When I write and plan a novel, the first thing that I have in mind before I have plot, setting or even have the intention of planning a novel, are the characters. Characters come easy to me and jump into my mind without me asking them to be there. I don’t know if this is because in general I like watching people and seeing how they interact. Or maybe because I spent too many hours on Sims when I was younger. Whatever it is, I am grateful for this sense of character-finding seeing as I know a lot of people who struggle with making characters. That’s why I wanted to share this post with you and hopefully help make character making a bit easier.
Please step up to the build-a-character machine. Seeing as first impressions are everything, let’s begin with appearance.
The appearance of a character is vitally important! Readers are vain and are always interested in knowing what they look like. The key thing to remember here is not to dump all the description in one place. Maybe one chapter you mention the colour of her eyes, and the next is when you mention her hair colour. Either way, we gradually build up the impression of the character without having it all dumped onto our plate at once!
Next we shall move along to the language bar. Feel free to take a proportion of goody-two-shoes, English accent, or curse word sandwich.
You should always know how a character is going to speak. Sometimes it helps to have a friend and choose their kind of language to fill the mouth of your characters. Maybe they curse pretty often, maybe they rarely do. Do they have an accent because of where they come from? (Killing two birds with one stone!) Is there a signature word they use pretty often? Everyone mentions this exercise but I am sure a lot underestimate how much sitting in a cafe and hearing everyone speak can help!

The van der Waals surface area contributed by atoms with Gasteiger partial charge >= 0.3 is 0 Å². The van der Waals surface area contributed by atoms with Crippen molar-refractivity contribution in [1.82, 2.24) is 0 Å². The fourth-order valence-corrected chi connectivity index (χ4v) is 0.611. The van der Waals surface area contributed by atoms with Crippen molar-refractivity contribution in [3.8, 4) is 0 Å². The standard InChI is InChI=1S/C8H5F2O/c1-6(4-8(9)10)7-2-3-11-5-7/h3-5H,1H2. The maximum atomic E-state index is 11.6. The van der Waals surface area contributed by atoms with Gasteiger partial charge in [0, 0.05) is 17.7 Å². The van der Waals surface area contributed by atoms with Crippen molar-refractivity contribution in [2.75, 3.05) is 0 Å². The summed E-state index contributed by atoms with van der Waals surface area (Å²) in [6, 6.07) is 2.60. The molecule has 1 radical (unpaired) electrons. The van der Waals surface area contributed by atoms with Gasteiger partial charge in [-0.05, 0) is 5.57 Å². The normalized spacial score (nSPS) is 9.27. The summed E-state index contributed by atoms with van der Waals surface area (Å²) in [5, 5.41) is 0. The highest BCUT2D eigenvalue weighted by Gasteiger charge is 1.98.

Welcome to the Divergent section of our build-a-character. This serum won’t hurt a bit…
Everyone has fears and wants. Even the Sims do! Choose one thing that your characters are going to be gravely afraid of. (HINT: They usually have to face this at some point in the novel as well, so nothing like spiders please! Unless they have to face a giant one!) Also, what is it that the characters want. Is it something beyond the novel’s plot line, or is their want to do with the novel? For example, in an adventure novel, maybe all the character wants is to get home.
Welcome to the dance floor! Here, we shall be examining the movement of your character.
Knowing the way your character moves may seem like a small detail, but it has a lot of branches to it. We want to know if your character oozes confidence when they walk, with a swagger or a cocked up hip, or whether they curl into themselves and hide away. That can really show us more about the character. It’s also useful to know so that you can put in nervous ticks or certain movements they make only when experiencing a certain emotion.
Now it is time for a little x-ray. All we need to do is study those brain waves…
Knowing the way a character will think really does help. I would highly suggest choosing an MBIT personality of your character and then reading up about what they are like/do to be part of that personality. We then get an understanding of the way they will think, and because of this, know how they will react to certain situations and problems as well.This also hints at their morals and values too.
We’re just about finished here! But we would hate to leave any of our wonderful characters underfed. What would you like to eat?
You should always know at least one little unnecessary fact about your character! Choose a favourite food for them now. Or maybe another kind of fact that would be fun to have crop up in the novel at some point.
You look marvelous dear. I do hope you end up in a lovely novel. Not one of those dystopia books!
Too many of those characters end up living much shorter lives than others.
Hope this guide was helpful!